These public records were minutes of closed sessions of the Grand Rapids City Commission held on March 6, 2001, and May 8, 2001, in which Mayor Logie and City Commissioners made decisions to NOT investigate the dumping of hazardous waste at the old Grand Rapids Water Filtration Plant located on Monroe Avenue, just north of Leonard Street. Because these decisions were made in secret instead of in an open meeting, where Boss Logie and the Empty Suits would have been accountable to the public and the media, it looked like those closed meetings were conducted in violation of Michigan’s Open Meetings Act.
Because I was twice tipped off by Commissar – ahem – I mean, Commissioner Jendrasiak (you know him, the self-proclaimed champion of the workingman who keeps his blue collar neatly tucked beneath his pinstripes) as to what transpired in those closed sessions, last June I, as your executive director, sent Boss Logie a FOIA request for those closed session minutes and other public records concerning the dumping of hazardous waste at the old filtration plant. After jerking me around for several weeks, City Manager Kurt Kimball finally refused to publicly disclose the minutes.
Consequently Peter Steketee filed a FOIA action in the Kent County Circuit Court (Local Area Watch v City of Grand Rapids, Case No. 02-00218-CZ) in January of this year to compel disclosure of the closed session minutes and other public records the City was withholding. LAW then made a discovery request of the City for those minutes and gave the City until the end of February to comply. When the deadline for producing the minutes came up, Ophoff asked Steketee for several extensions of the deadline because he needed the extra time to answer our discovery request.
Now we know that Ophoff was lying to Steketee. Instead of using the extra time we had given him in good faith to produce the closed session minutes, he used that time to destroy the documents. So much for FOIA and the Open Meetings Act, the tools that the State legislature created a quarter-century ago for mere citizens like us to keep on an eye on our government if stooges like Ophoff can make toast of embarrassing records to prevent their public disclosure. If he and the City gets away with this, we’re just one step away from the Ministry of Truth here in ol’ River City.
Well, we’ll see. Steketee is teeing up an injunction request to stop Ophoff and the City from destroying any further evidence of what happened in those closed sessions. Keep your fingers and we’ll keep you informed.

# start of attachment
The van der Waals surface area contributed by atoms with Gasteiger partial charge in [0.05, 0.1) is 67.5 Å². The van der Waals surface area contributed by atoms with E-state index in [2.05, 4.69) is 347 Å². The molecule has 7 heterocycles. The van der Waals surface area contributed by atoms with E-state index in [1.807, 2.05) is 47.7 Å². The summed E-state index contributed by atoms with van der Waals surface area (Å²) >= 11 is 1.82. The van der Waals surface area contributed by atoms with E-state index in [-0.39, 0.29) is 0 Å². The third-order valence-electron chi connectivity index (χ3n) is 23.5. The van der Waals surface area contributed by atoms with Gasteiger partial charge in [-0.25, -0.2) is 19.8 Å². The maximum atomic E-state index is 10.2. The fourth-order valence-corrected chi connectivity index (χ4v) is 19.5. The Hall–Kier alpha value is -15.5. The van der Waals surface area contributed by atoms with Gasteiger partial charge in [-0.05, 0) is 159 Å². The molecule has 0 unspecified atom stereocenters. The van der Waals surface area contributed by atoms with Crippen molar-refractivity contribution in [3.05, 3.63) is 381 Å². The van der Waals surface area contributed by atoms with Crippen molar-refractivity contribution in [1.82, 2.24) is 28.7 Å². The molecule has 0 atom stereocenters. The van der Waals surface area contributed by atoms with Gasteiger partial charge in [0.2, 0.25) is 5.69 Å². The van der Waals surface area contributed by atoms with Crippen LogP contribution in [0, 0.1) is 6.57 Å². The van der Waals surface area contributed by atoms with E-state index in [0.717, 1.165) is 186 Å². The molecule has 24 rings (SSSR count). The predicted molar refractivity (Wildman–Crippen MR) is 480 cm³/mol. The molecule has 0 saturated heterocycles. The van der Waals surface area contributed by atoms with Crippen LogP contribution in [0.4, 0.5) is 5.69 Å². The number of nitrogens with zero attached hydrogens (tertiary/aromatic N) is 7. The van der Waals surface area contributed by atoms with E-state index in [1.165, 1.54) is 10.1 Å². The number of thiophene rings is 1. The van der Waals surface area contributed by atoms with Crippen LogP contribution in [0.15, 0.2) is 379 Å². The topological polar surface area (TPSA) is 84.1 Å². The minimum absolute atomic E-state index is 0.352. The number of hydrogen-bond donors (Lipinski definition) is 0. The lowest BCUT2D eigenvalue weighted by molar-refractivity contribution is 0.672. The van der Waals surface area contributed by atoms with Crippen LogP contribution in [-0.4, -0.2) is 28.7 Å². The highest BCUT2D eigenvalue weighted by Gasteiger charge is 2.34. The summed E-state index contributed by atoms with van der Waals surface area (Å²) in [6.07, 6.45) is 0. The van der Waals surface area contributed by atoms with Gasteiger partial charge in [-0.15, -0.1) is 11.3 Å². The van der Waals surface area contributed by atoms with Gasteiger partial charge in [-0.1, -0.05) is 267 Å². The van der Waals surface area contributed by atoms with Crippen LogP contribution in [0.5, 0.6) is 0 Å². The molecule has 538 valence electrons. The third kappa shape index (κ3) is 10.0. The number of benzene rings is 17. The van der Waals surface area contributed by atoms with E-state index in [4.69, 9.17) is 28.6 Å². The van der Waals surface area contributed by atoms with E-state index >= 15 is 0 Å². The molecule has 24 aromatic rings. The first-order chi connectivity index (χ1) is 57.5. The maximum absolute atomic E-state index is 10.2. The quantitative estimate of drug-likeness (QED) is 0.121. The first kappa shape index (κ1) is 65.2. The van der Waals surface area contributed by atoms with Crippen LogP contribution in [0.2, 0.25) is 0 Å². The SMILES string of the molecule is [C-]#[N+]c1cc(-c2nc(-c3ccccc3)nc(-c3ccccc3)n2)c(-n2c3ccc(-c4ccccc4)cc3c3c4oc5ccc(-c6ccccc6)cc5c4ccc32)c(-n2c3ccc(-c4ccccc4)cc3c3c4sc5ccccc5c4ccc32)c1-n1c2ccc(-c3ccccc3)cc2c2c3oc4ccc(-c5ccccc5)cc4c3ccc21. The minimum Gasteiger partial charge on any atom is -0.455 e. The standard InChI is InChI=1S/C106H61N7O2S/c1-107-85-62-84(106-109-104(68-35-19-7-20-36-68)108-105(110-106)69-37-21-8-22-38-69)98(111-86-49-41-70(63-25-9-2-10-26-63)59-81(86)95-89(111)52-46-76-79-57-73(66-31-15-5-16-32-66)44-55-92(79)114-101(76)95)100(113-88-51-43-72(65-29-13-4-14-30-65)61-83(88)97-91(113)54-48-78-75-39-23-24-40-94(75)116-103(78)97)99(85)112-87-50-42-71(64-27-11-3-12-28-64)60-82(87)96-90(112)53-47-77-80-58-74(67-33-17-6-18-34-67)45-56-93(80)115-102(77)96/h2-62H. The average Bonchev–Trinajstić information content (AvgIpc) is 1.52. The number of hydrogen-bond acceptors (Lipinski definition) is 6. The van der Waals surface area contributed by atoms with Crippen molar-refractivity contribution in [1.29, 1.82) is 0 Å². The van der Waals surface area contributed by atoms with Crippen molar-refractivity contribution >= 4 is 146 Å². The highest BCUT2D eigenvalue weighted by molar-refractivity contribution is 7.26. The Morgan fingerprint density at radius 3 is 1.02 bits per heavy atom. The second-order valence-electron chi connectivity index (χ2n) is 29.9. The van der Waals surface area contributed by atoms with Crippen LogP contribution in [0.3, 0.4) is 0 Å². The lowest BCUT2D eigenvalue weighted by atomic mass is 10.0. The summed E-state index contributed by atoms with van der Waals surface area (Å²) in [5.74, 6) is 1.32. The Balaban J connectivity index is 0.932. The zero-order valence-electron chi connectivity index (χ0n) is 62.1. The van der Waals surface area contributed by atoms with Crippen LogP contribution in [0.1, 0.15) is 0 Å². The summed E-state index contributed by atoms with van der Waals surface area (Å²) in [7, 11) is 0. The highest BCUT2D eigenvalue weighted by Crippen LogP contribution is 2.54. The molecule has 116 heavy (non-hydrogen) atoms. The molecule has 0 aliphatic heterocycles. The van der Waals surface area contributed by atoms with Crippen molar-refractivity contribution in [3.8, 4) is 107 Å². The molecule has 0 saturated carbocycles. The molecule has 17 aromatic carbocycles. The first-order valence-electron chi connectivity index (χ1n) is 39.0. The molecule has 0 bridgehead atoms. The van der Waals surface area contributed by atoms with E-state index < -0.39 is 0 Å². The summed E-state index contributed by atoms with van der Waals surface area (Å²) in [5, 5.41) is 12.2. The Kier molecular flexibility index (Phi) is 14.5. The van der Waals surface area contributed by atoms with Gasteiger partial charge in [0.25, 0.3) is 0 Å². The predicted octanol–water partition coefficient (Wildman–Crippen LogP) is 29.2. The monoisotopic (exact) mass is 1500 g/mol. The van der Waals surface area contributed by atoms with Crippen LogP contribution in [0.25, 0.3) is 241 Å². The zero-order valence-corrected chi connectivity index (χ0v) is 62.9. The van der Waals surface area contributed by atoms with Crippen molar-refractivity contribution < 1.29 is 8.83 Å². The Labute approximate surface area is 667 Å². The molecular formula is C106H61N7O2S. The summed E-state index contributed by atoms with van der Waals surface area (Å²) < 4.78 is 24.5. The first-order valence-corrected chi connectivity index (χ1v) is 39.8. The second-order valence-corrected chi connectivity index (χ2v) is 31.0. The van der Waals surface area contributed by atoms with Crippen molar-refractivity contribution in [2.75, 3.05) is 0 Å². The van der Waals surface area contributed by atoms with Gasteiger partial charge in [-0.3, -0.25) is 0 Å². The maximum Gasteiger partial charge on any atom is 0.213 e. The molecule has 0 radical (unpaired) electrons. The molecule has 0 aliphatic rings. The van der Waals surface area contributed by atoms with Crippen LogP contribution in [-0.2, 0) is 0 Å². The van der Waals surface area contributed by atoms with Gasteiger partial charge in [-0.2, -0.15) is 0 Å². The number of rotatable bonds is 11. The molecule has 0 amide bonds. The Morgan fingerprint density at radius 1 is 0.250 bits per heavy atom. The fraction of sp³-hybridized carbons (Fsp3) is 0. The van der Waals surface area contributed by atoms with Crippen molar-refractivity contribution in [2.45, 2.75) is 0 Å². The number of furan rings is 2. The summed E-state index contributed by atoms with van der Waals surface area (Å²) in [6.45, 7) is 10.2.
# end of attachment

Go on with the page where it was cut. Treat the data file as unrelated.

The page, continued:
TORMALA DENOUNCES GUTLESSNESS OF CITY ATTORNEYS (first published on March 1, 2005)
Last Tuesday City Commissioner Rick Tormala used his position on the Fiscal Committee to block a $7,500 settlement that Assistant City Attorney Margaret Bloemers had negotiated to resolve a personal injury claim brought by a Kentwood man arrested by the Grand Rapids police a few years ago. The man, Raymond Gallagher, complained the police hurt his wrists when they handcuffed him. However, there is no dispute that the police acted properly or that Gallagher was permanently injured.
Tormala is right to take the City's attorneys to task for their gutlessness in settling cases that have little going for them other than a feared (and not necessarily real) emotional appeal to a jury. After all, it's the taxpayers' money being thrown down the drain when City attorneys run away from a jury when the law is on the City's side.
Then again, why is Tormala silent when a City attorney makes common cause with malefactors, such at the Toxic Towers polluters, in a personal vendetta, destroying incriminating public records, filing false statements with courts, racking up big costs for the City, and leaving the taxpayers exposed to potentially billions of dollars in fines once a jury sees videotape evidence of the very acts the City Attorney's office is denying happened?
Why the silence about such folly? Oh, that's right. Because the City Attorney's Office ordered Tormala and his fellow commissioners to say nothing.* So who's really working for whom at City Hall?
* Both Mayor Heartwell and Commissioner Tormala informed me last year that all of the elected officials in the City government were prohibited from discussing the Toxic Towers case upon the orders of the City Attorney's office.